(UNDATED) – Tuesday, the United Food and Commercial Workers International Union (UFCW) and five of its local unions represented by Public Citizen Litigation Group filed a new federal lawsuit to end the U.S. Department of Agriculture (USDA) waivers allowing poultry plants to increase production line speeds and further endanger workers already facing elevated risks during the COVID-19 pandemic. UFCW represents 1.3 million workers, including more than 17,900 Indiana workers in meatpacking and other essential businesses.
The plaintiffs argue that the USDA Food Safety Inspection Service (FSIS) waiver program should be set aside and 10 currently active waivers should be voided. The lawsuit, filed in the U.S. District Court for the District of Columbia, alleges that the USDA failed to follow required procedures and ignored the agency’s own rules and policies when it adopted the waiver program.
“America’s poultry workers have been on the frontlines of this pandemic since day one, putting themselves in harm’s way to make sure our families have the food we need during this crisis,” said UFCW International President Marc Perrone. “As COVID-19 continues to infect thousands of meatpacking workers, it is stunning that USDA is further endangering these workers by allowing poultry companies to increase line speeds to dangerous new levels that increase the risk of injury and make social distancing next to impossible. This lawsuit will help to finally stop this dangerous corporate giveaway from the USDA. Now more than ever, we must put the safety of frontline workers and our country’s food supply first.”
The five local unions who are plaintiffs in this case – UFCW Local 227, UFCW Local 1529, UFCW Local 1995, UFCW Local 2008 and Retail, Wholesale And Department Store Union – Mid South Council – represent more than 35,000 poultry workers at processing plants in Alabama, Arkansas, Kentucky, Indiana, Mississippi and Missouri.
“We urged the USDA to consider how dangerous these line speed increases are, especially with COVID-19 already putting these workers at risk, but they refused,” said UFCW Local 227 Union President Bob Blair. “We had no choice but to go to court to stop these waivers that are endangering the health and livelihoods of thousands of UFCW members across the country. Our members, who have worked in the industry for years, know firsthand that these line speed increases make both the food they make and the plants they work in less safe. It’s time for the USDA to listen to workers who are the first-hand experts in these plants every day, instead of big corporations just looking to make even more money during this pandemic.”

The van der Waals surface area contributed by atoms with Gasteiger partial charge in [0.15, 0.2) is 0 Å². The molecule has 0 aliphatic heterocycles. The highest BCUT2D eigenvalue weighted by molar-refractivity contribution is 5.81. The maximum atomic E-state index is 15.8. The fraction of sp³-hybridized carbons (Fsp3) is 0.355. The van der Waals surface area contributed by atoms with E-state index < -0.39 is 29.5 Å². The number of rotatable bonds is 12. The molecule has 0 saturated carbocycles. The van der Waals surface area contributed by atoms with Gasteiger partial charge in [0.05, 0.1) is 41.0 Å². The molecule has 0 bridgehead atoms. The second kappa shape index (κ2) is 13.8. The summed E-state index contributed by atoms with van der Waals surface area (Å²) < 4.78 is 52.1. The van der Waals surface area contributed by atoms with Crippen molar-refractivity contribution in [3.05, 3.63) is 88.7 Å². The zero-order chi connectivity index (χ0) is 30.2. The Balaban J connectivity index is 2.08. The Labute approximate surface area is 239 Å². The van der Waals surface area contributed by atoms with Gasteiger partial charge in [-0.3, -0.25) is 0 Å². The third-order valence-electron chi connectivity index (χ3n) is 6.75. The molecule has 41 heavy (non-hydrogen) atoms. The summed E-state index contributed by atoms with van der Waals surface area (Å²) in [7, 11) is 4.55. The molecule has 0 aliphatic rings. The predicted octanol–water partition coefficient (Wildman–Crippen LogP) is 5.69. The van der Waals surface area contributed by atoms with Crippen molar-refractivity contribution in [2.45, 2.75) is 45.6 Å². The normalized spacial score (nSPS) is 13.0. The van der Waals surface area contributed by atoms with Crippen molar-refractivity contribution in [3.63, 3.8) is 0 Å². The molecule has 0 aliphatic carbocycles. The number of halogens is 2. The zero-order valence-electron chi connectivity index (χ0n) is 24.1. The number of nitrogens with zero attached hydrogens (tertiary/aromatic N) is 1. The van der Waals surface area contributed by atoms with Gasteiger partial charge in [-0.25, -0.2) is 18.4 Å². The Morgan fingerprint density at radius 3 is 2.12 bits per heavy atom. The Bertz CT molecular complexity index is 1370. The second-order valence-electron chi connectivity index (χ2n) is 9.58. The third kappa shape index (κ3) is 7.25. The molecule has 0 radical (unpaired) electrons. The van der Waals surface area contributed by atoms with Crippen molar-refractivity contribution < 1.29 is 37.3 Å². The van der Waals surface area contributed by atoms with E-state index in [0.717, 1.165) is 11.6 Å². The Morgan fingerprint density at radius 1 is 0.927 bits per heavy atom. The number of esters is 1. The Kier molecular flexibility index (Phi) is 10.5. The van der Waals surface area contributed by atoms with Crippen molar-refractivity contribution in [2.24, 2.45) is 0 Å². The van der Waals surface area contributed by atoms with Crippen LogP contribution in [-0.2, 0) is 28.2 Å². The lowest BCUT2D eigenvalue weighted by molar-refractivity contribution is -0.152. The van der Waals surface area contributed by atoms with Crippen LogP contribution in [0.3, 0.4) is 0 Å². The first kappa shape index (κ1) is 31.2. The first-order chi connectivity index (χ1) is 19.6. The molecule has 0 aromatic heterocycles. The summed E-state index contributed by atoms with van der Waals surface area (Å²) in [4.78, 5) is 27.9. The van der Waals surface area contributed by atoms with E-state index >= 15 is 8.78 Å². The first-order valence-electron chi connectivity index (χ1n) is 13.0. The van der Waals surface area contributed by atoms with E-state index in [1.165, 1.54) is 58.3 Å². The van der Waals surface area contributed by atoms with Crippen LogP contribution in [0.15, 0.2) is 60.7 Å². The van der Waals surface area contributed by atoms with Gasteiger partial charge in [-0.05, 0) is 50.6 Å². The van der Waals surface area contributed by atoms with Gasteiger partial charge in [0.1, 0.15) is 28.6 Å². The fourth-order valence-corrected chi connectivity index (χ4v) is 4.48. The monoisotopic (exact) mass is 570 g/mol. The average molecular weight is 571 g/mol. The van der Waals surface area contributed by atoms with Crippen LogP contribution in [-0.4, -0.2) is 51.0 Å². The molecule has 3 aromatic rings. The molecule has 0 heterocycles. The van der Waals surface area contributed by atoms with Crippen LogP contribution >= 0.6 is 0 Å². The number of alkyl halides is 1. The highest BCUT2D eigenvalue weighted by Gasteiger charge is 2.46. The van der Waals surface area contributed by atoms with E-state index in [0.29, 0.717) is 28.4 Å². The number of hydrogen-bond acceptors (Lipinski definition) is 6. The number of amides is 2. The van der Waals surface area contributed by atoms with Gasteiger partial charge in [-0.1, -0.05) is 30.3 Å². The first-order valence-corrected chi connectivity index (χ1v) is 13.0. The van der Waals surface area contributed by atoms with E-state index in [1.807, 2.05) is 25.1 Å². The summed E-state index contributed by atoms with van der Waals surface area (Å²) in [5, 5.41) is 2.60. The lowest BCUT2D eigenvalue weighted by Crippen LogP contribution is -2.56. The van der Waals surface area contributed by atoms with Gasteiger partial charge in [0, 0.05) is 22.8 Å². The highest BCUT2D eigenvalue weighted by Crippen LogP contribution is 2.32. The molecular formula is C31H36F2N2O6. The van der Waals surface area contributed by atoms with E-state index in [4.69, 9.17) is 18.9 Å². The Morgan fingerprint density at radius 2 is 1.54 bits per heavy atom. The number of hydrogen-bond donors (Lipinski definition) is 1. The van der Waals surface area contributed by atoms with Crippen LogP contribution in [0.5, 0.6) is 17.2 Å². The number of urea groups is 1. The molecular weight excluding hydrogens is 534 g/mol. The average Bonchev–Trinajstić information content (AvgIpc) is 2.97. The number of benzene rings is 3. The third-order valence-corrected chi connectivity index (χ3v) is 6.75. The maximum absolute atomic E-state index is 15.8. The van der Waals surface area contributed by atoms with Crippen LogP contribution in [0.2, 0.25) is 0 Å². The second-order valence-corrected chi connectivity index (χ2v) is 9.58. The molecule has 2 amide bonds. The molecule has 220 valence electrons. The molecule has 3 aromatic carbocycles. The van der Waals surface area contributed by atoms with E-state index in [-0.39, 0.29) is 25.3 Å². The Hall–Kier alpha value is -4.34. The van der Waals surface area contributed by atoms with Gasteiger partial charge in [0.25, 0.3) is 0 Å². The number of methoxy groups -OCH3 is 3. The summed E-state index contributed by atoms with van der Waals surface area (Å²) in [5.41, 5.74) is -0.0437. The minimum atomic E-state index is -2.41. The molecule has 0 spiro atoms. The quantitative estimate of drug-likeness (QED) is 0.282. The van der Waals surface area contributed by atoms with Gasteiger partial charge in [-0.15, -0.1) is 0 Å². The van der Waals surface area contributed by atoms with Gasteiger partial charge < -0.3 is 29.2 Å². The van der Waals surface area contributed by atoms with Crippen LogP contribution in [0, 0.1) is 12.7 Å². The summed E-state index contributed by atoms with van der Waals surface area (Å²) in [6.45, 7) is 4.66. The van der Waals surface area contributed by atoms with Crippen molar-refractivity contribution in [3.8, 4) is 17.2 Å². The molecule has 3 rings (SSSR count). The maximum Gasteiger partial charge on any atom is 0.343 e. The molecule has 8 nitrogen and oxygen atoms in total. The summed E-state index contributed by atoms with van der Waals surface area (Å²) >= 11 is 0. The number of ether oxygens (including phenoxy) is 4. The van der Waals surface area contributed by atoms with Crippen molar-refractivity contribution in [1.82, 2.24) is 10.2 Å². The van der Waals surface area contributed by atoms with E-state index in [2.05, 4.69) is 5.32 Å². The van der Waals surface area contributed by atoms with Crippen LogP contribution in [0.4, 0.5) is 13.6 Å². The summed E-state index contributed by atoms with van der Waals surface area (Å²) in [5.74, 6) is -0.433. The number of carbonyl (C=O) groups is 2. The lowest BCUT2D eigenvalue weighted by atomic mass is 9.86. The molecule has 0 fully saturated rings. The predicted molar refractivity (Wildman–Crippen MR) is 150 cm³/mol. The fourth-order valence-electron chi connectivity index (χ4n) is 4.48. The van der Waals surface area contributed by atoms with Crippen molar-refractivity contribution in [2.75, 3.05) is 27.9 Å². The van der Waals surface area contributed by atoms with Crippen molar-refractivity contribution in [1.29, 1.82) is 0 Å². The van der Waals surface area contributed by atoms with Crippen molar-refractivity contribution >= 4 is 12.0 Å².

UFCW recently announced that in the first 100 days of COVID-19, there have already been at least 65 meatpacking worker deaths and 14,214 meatpacking workers infected or exposed. April saw the biggest spike in new COVID-19 meatpacking cases with 8,632 workers infected or exposed. May was the deadliest month for the industry with 38 worker deaths last month alone.
UFCW has been a leading national voice calling on the USDA to strengthen oversight in meatpacking and increase safeguards to protect workers and ensure the food supply is secure. In July 2020, UFCW announced its support for new legislation in Congress to roll back dangerous line speed increases across the meatpacking industry. In October 2019, UFCW filed a federal lawsuit to challenge the USDA’s rule allowing pork plants to increase line speeds.
Poultry Worker Safety
Poultry processing poses a wide range of risks to workers, including musculoskeletal problems – such as carpal tunnel syndrome, tendonitis and “trigger finger” – and acute physical injuries, such as sprains, lacerations, contusions and amputations. Federal and private research, as well as the experiences of poultry workers, show that an increase in work pace caused by faster line speeds increases the risk of injury to workers.
USDA Regulation of Poultry Industry
In April 2020 alone, FSIS approved 15 waivers allowing poultry plants to increase their maximum line speed. These waivers do not protect our food supply, but they create greater risk of worker injury, including increased risk of catching and spreading the virus as workers are forced to crowd together to keep pace with faster processing speeds.
In 2014, FSIS adopted a rule that set the maximum line speed in poultry plants at 140 birds per minute. At that time, FSIS acknowledged the extensive rulemaking record demonstrating that faster line speeds can increase the harm to poultry plant workers. In 2017, the National Chicken Council, a trade association that lobbies for the chicken industry, asked FSIS to lift line speed limits entirely. Although FSIS declined that request, it stated that it would grant more waivers that allow plants to operate at up to 175 birds per minute.
FSIS announced the waiver program in early 2018 but did not follow proper procedures when adopting that program. The Administrative Procedure Act requires an agency to give the public prior notice and an opportunity to comment before adopting a new rule. Instead, FSIS created the program behind closed doors. FSIS justified the program as a way to allow plants to experiment with new technology – even though increasing line speed is not a new technology. FSIS failed to adequately explain why the new waiver program was needed or why the program ignores the worker safety concerns that FSIS had previously acknowledged.